THE SOCIAL ECONOMIC COST OF LION DEPREDATION ON LIVESTOCK IN THE AMBOSELI ECOSYSTEM, KENYA
The African lion population in the Amboseli ecosystem of Kenya has been on the decline in recent years, a trend largely attributed to retaliatory killing by the Maasai due to livestock predation. The local people incur a lot of financial costs due to predation of livestock by lions, but little is known about the extent of this loss. This study was carried out in the Olgulului Group Ranch (OGR) located adjacent to Amboseli National Park in June 2009. The main objective of the study was to assess the economic cost of livestock predation by lions in Amboseli ecosystem. Specific objectives of the study were: to determine the cost of livestock predation by lions in the Amboseli ecosystem, to compare the cost of livestock predation by lions relative to other large predators, to assess whether killing of livestock by lions and other wildlife results in the highest loss of livestock compared to diseases, drought and theft, and to investigate the husbandry practices used in the study area to minimize livestock attacks and determine their effectiveness against the attacks. Questionnaires, focus group discussions, key informants interviews with officials from OGR, KWS and compensation scheme organizations were the methods used to collect information. Cluster and systematic sampling techniques were used to select a sample of 200 respondents from OGR. Lions were blamed for 40.2% (US$ 374,603) of the total cost of livestock lost to wildlife between 2008 and June 2009, and represent an economic concern for livestock owners. The differences between the mean costs incurred due to losses attributed to lion US$374,603, hyena US$276,321, and leopard US$117115 were significant (F=34.297, df=2, 1782, p=0.00). The costs of livestock lost to hyena and the lion were not significantly different (q=0.24, p=0.968), while the economic losses of livestock to drought US$1,334,718, wildlife US$946673 and diseases US$370813 were significantly different (F=61.484, df=2, 1782, p=0.00). Lions caused greater economic damage compared to hyenas because they attacked cattle which had high economic value. Although the mitigation measures including well built livestock enclosures and use of dogs, used against livestock attack were successful in deterring other wildlife species, none of them deterred attacks of livestock by lions. Addressing human-lion conflict adequately calls for an improvement in livestock husbandry practices in order to minimize problems facing livestock production systems in the study area.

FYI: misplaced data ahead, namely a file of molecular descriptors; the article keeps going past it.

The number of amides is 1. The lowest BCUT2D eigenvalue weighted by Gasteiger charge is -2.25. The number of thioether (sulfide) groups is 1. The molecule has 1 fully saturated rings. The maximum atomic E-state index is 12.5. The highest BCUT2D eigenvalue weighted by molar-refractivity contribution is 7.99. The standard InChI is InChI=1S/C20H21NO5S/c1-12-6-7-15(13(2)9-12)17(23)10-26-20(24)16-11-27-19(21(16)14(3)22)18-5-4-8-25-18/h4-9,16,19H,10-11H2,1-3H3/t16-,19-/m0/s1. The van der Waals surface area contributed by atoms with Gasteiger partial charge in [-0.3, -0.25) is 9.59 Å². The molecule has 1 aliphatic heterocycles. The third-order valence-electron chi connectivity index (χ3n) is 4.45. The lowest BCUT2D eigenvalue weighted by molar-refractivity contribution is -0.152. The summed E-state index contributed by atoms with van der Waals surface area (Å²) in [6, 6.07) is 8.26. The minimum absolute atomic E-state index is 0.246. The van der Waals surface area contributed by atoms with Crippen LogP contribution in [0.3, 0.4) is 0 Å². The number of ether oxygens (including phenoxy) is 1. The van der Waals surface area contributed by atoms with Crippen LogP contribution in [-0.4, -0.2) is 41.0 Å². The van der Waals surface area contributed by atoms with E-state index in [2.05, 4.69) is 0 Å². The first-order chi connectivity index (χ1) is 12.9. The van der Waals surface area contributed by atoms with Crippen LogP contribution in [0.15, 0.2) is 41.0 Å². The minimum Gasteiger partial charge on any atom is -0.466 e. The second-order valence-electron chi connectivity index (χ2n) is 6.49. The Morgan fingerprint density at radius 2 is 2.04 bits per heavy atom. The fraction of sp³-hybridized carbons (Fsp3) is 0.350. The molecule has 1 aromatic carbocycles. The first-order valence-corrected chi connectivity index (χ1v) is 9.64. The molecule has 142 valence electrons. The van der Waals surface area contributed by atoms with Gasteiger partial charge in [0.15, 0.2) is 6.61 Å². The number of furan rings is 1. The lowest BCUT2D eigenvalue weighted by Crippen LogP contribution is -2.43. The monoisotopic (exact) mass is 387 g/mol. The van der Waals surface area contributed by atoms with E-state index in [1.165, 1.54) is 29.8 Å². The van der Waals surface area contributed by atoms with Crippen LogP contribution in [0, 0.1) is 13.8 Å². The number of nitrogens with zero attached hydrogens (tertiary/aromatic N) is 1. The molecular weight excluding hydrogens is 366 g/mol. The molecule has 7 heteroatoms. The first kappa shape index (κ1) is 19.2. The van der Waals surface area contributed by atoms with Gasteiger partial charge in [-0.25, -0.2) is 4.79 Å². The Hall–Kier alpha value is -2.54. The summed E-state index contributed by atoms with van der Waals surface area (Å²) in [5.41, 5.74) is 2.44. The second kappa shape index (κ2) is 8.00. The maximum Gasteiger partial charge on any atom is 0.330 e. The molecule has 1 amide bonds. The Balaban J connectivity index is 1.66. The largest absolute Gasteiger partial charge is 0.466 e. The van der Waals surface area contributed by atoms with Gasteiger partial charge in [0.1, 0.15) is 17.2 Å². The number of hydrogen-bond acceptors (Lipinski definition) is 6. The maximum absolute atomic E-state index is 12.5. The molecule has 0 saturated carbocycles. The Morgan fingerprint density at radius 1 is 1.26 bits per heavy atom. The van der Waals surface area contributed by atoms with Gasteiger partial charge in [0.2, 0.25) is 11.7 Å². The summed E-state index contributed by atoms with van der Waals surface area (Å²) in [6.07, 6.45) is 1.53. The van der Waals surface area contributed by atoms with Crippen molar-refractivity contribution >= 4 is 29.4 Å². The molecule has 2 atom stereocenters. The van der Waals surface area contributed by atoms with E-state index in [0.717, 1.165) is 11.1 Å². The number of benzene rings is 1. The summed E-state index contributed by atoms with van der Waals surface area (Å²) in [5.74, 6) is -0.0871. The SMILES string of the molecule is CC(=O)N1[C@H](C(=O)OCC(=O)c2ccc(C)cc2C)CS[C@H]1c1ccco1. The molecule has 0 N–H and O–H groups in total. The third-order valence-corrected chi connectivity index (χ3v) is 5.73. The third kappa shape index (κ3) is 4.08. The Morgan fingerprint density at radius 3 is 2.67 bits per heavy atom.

SubjectHUMAN- LION CONFLICT, LION DEPREDATION, LION DEPREDATION ON LIVESTOCK IN THE AMBOSELI ECOSYSTEM, LIVESTOCK PREDATION EFFECT ON LION POPULATION
- MURIUKI W. MARGARET.pdf
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